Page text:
From these BC decisions, Charter protections of “life liberty and security of the person” are apparently violated by municipalities seeking to prohibit homeless persons from erecting temporary (overnight) shelter on some forms of municipal property where there is no viable housing alternative. In addition, the same would appear to be true of Provincial governments attempting to limit homeless encampments on some categories of provincial lands, although the most recent case in Victoria still awaits full trial. This was initially set for September 7, 2016 but has not proceeded.
A Broad Test:
A broader test of the right to housing itself is found in a 2014 case in Toronto, where the issue was dealt with head-on. Here, it was argued that changes to social assistance programs and a reduction in government involvement in social housing as well as Canada’s failure to live up to international obligations regarding domestic homelessness constituted Charter violations.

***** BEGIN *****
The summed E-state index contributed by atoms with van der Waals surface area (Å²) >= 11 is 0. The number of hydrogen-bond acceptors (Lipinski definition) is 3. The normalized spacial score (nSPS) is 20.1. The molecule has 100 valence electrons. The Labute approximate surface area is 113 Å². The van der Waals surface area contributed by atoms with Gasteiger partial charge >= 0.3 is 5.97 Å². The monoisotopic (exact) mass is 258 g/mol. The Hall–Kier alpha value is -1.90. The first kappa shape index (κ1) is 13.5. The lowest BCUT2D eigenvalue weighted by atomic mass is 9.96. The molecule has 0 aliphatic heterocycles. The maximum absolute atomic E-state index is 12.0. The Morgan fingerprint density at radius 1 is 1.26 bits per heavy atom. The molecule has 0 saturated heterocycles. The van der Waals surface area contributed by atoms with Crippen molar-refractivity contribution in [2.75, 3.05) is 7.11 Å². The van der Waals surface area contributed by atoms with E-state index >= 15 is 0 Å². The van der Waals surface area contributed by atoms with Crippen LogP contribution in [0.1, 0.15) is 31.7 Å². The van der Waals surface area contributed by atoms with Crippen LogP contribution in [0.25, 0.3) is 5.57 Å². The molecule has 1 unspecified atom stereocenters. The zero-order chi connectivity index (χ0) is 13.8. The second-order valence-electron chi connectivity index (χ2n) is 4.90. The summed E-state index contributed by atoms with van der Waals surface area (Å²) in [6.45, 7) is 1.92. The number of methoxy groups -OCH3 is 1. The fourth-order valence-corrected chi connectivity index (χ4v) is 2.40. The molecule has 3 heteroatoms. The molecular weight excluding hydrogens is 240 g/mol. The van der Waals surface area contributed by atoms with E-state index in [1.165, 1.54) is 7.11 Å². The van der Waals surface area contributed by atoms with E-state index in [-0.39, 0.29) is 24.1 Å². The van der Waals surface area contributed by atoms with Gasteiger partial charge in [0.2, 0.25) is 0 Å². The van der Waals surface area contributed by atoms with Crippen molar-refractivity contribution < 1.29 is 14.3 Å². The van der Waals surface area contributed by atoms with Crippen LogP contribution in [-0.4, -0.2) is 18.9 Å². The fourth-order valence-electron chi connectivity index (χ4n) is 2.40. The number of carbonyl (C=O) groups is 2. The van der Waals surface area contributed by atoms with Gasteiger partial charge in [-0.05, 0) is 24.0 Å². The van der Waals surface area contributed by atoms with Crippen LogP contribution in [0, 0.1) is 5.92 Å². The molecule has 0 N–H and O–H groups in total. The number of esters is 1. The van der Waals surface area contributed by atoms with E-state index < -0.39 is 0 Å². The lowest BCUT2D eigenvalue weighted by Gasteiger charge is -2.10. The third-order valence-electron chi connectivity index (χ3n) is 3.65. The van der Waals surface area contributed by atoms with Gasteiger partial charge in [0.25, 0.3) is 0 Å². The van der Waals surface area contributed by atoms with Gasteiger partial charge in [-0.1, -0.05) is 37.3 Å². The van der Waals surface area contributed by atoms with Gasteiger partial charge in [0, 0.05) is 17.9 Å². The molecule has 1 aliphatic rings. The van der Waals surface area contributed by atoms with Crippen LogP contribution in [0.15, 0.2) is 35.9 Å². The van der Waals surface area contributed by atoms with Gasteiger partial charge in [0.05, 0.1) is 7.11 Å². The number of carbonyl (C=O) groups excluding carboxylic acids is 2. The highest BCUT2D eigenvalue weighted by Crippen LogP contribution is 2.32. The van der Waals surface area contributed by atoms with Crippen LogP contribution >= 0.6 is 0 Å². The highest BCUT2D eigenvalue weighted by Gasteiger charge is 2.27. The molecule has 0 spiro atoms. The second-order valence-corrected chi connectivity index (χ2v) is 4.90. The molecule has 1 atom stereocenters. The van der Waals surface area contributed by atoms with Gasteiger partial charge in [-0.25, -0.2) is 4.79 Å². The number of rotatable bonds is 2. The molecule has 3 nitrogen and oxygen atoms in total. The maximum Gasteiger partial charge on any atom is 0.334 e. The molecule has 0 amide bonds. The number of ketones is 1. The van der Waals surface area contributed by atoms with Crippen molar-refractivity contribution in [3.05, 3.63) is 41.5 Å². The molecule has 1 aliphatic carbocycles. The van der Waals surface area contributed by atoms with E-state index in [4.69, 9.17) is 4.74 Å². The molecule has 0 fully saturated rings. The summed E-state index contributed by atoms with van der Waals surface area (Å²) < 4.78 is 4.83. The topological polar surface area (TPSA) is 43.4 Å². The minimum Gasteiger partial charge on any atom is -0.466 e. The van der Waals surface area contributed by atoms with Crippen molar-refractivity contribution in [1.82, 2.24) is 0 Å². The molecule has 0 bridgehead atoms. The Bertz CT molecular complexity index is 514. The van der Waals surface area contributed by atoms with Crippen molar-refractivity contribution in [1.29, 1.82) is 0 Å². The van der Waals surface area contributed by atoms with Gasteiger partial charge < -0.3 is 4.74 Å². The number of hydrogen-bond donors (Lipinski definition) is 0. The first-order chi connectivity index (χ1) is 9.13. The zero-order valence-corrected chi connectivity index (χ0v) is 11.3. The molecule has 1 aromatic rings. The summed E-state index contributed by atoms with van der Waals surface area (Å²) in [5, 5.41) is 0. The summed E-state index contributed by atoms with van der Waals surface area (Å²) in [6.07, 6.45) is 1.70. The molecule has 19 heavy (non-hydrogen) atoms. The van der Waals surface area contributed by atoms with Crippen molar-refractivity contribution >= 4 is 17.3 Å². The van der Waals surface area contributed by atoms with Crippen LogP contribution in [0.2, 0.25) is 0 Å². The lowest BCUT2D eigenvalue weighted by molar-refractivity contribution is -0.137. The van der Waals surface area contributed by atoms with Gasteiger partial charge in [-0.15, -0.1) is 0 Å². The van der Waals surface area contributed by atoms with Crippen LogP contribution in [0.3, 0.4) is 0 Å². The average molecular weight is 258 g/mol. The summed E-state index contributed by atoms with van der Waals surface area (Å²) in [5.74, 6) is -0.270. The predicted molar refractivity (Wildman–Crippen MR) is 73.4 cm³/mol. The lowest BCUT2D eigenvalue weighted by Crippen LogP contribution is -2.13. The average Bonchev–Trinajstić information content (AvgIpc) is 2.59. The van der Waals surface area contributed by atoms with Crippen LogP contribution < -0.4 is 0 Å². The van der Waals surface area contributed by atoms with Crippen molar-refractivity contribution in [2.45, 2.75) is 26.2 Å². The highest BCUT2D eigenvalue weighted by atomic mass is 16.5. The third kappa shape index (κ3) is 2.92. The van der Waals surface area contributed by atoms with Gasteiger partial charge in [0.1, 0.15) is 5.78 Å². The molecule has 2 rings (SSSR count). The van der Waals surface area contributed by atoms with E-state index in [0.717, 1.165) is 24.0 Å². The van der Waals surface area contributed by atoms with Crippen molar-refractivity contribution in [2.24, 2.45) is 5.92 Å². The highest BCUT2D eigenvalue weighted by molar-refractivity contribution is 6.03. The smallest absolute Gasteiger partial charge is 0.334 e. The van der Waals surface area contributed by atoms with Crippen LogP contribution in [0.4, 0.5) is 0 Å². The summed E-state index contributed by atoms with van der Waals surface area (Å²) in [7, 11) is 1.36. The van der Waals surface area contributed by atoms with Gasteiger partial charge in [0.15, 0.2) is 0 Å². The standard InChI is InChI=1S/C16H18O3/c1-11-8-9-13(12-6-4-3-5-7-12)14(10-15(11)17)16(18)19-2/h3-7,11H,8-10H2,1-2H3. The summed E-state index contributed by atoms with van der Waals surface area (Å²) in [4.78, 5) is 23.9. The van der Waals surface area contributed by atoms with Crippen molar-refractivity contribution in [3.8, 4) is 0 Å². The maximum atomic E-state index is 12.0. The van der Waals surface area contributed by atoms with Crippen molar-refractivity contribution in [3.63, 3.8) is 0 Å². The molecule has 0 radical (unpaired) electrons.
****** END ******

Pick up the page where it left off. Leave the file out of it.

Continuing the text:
The remedy sought was, among other things, a court order to the Ontario and Federal governments to implement strategies “eliminating homelessness and inadequate housing.” The case was dismissed in the lower courts but on appeal, a minority opinion by one Justice offered that “the issue of both the existence and extent of positive obligations under the Charter to give effect to social and economic rights” remains an open question. The Supreme Court of Canada refused leave to appeal the case further.